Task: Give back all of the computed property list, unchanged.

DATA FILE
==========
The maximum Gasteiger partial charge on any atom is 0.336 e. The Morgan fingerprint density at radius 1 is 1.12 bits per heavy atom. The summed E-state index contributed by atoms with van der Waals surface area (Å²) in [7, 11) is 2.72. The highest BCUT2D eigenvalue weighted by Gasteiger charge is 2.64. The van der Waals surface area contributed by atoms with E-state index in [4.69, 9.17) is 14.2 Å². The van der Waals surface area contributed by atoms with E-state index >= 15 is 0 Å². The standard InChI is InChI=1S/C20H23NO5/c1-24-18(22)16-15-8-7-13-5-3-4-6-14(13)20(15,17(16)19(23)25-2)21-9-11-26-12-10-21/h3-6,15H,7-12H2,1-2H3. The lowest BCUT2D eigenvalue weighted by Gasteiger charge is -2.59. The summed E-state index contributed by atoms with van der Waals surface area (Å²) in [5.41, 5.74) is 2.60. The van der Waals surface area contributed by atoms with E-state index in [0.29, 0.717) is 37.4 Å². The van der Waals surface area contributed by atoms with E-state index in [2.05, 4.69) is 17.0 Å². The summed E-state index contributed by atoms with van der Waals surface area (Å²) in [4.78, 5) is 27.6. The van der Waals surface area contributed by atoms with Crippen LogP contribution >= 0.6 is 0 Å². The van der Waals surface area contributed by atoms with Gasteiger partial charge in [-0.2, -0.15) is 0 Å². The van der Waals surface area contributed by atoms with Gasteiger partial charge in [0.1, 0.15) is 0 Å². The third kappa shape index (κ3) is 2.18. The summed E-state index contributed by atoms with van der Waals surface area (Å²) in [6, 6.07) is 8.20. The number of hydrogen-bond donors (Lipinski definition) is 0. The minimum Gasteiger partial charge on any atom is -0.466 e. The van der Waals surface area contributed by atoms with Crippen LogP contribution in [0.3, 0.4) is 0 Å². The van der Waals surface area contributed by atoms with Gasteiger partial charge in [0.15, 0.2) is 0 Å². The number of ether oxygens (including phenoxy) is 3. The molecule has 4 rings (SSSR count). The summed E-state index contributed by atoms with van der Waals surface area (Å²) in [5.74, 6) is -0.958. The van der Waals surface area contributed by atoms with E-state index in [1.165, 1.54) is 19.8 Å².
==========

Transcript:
The maximum Gasteiger partial charge on any atom is 0.336 e. The Morgan fingerprint density at radius 1 is 1.12 bits per heavy atom. The summed E-state index contributed by atoms with van der Waals surface area (Å²) in [7, 11) is 2.72. The highest BCUT2D eigenvalue weighted by Gasteiger charge is 2.64. The van der Waals surface area contributed by atoms with E-state index in [4.69, 9.17) is 14.2 Å². The van der Waals surface area contributed by atoms with E-state index >= 15 is 0 Å². The standard InChI is InChI=1S/C20H23NO5/c1-24-18(22)16-15-8-7-13-5-3-4-6-14(13)20(15,17(16)19(23)25-2)21-9-11-26-12-10-21/h3-6,15H,7-12H2,1-2H3. The lowest BCUT2D eigenvalue weighted by Gasteiger charge is -2.59. The summed E-state index contributed by atoms with van der Waals surface area (Å²) in [5.41, 5.74) is 2.60. The van der Waals surface area contributed by atoms with E-state index in [0.29, 0.717) is 37.4 Å². The van der Waals surface area contributed by atoms with E-state index in [2.05, 4.69) is 17.0 Å². The summed E-state index contributed by atoms with van der Waals surface area (Å²) in [4.78, 5) is 27.6. The van der Waals surface area contributed by atoms with Crippen LogP contribution >= 0.6 is 0 Å². The van der Waals surface area contributed by atoms with Gasteiger partial charge in [-0.2, -0.15) is 0 Å². The van der Waals surface area contributed by atoms with Gasteiger partial charge in [0.1, 0.15) is 0 Å². The third kappa shape index (κ3) is 2.18. The summed E-state index contributed by atoms with van der Waals surface area (Å²) in [6, 6.07) is 8.20. The number of hydrogen-bond donors (Lipinski definition) is 0. The minimum Gasteiger partial charge on any atom is -0.466 e. The van der Waals surface area contributed by atoms with Crippen LogP contribution in [0.3, 0.4) is 0 Å². The van der Waals surface area contributed by atoms with Gasteiger partial charge in [0.15, 0.2) is 0 Å². The number of ether oxygens (including phenoxy) is 3. The molecule has 4 rings (SSSR count). The summed E-state index contributed by atoms with van der Waals surface area (Å²) in [5.74, 6) is -0.958. The van der Waals surface area contributed by atoms with E-state index in [1.165, 1.54) is 19.8 Å².